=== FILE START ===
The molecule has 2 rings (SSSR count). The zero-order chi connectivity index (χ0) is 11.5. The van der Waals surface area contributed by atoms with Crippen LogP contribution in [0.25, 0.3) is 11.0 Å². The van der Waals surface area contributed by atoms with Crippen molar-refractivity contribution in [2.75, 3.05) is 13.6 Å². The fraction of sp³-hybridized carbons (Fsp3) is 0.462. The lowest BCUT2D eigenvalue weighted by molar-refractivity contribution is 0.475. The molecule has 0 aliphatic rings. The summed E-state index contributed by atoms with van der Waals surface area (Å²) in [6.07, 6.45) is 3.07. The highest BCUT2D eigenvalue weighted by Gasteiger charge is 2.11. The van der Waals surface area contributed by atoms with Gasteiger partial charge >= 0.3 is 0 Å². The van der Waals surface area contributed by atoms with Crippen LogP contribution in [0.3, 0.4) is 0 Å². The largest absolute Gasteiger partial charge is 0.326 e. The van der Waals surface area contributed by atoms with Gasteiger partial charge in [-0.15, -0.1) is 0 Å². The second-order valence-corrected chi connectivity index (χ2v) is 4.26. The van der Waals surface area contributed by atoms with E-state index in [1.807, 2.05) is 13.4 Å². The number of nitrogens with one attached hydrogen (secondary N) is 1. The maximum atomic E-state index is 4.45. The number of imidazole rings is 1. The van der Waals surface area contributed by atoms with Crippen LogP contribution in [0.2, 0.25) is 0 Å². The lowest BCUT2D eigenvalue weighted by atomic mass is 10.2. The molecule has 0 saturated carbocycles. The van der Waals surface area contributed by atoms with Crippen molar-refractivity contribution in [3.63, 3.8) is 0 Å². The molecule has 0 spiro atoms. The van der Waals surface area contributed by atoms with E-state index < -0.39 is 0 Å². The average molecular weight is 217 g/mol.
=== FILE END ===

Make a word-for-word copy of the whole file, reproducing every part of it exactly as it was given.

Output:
The molecule has 2 rings (SSSR count). The zero-order chi connectivity index (χ0) is 11.5. The van der Waals surface area contributed by atoms with Crippen LogP contribution in [0.25, 0.3) is 11.0 Å². The van der Waals surface area contributed by atoms with Crippen molar-refractivity contribution in [2.75, 3.05) is 13.6 Å². The fraction of sp³-hybridized carbons (Fsp3) is 0.462. The lowest BCUT2D eigenvalue weighted by molar-refractivity contribution is 0.475. The molecule has 0 aliphatic rings. The summed E-state index contributed by atoms with van der Waals surface area (Å²) in [6.07, 6.45) is 3.07. The highest BCUT2D eigenvalue weighted by Gasteiger charge is 2.11. The van der Waals surface area contributed by atoms with Gasteiger partial charge >= 0.3 is 0 Å². The van der Waals surface area contributed by atoms with Crippen LogP contribution in [0.3, 0.4) is 0 Å². The largest absolute Gasteiger partial charge is 0.326 e. The van der Waals surface area contributed by atoms with Gasteiger partial charge in [-0.15, -0.1) is 0 Å². The second-order valence-corrected chi connectivity index (χ2v) is 4.26. The van der Waals surface area contributed by atoms with E-state index in [1.807, 2.05) is 13.4 Å². The number of nitrogens with one attached hydrogen (secondary N) is 1. The maximum atomic E-state index is 4.45. The number of imidazole rings is 1. The van der Waals surface area contributed by atoms with Crippen LogP contribution in [0.2, 0.25) is 0 Å². The lowest BCUT2D eigenvalue weighted by atomic mass is 10.2. The molecule has 0 saturated carbocycles. The van der Waals surface area contributed by atoms with Crippen molar-refractivity contribution in [3.63, 3.8) is 0 Å². The molecule has 0 spiro atoms. The van der Waals surface area contributed by atoms with E-state index < -0.39 is 0 Å². The average molecular weight is 217 g/mol.